So read Crenshaw’s article and disseminate it to your colleagues and clinical practice committees—practice changes should be based on evidence, and for this, the evidence is clear.

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So What? An Invitation to Nurses To Tell Us How They’re Translating Research into Practice

June 17, 2011

By Inge B. Corless, PhD, RN, FAAN, professor at the MGH Institute of Health Professions, Boston, and Brian Goodroad, DNP, RN, AACRN, nurse practitioner and associate professor at Metropolitan State University in Minneapolis–St. Paul, Minnesota

by centralasian/via Flickr

Crossing the Quality Chasm, an Institute of Medicine report from 2001, bemoans the chasm between our current research knowledge and the current state of care. Back in 2003, Don Berwick, now the Administrator of the Centers for Medicare and Medicaid Services, provided the following pithy codification of the problem in a JAMA article called “Disseminating Innovations in Health Care” (subscription required; click here for the abstract): “Failing to use available science is costly and harmful; it leads to overuse of unhelpful care, underuse of effective care, and errors in execution.” Berwick pondered the slow pace of innovation adoption and attributed it to three factors:

  • the characteristics of the innovation
  • the characteristics of the potential adopters
  • contextual factors

Berwick also made this observation about innovations that do get adopted: “Health care is rich in evidence-based innovations, yet even when such innovations are implemented successfully in one location, they often disseminate slowly—if at all.”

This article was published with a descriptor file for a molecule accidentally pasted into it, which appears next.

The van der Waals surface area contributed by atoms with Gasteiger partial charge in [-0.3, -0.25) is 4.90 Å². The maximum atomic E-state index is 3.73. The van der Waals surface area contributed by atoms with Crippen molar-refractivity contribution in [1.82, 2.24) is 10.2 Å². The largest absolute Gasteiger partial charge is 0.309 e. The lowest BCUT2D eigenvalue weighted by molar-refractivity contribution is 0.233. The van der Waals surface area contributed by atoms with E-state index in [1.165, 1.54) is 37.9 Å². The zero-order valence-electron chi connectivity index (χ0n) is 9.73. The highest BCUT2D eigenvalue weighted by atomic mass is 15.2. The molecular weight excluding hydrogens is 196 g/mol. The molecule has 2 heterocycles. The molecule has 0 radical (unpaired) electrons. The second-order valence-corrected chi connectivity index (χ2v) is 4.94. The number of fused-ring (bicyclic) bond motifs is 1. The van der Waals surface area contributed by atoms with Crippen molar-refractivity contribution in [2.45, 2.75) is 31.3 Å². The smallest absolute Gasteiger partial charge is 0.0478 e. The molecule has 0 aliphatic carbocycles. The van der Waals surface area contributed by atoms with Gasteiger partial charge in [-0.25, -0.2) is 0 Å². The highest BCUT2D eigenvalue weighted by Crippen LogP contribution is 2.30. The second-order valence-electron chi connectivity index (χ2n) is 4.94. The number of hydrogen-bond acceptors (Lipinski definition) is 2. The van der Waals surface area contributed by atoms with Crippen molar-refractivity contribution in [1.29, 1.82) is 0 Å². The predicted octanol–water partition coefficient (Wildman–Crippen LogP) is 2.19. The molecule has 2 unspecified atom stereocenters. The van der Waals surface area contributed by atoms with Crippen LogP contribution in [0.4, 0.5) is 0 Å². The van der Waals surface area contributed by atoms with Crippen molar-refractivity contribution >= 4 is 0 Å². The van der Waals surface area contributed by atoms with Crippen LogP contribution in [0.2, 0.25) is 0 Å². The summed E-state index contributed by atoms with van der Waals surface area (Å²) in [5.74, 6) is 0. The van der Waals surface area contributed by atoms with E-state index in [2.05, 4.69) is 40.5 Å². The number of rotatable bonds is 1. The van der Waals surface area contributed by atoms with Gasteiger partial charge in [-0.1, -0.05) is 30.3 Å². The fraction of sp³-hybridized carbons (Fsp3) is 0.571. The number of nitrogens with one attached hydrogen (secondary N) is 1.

Given these obstacles, what can be done to facilitate the integration of research findings into practice? What can be done to change this situation, and what would this entail?

One step is to share our knowledge and our successes in making changes, along with the obstacles to doing so. We invite nurses to identify research that has changed or somehow influenced their practice and to share their experiences with us for potential publication on this blog. We’re not asking for formal academic work here; what’s we’d like is simple, brief (one to five paragraphs) summary description in your own voice. Briefly describe the study and its findings, as you understand them—and then describe how the findings were integrated into practice and any outcomes (whether they were formally measured or anecdotally reported). Read the rest of this entry ?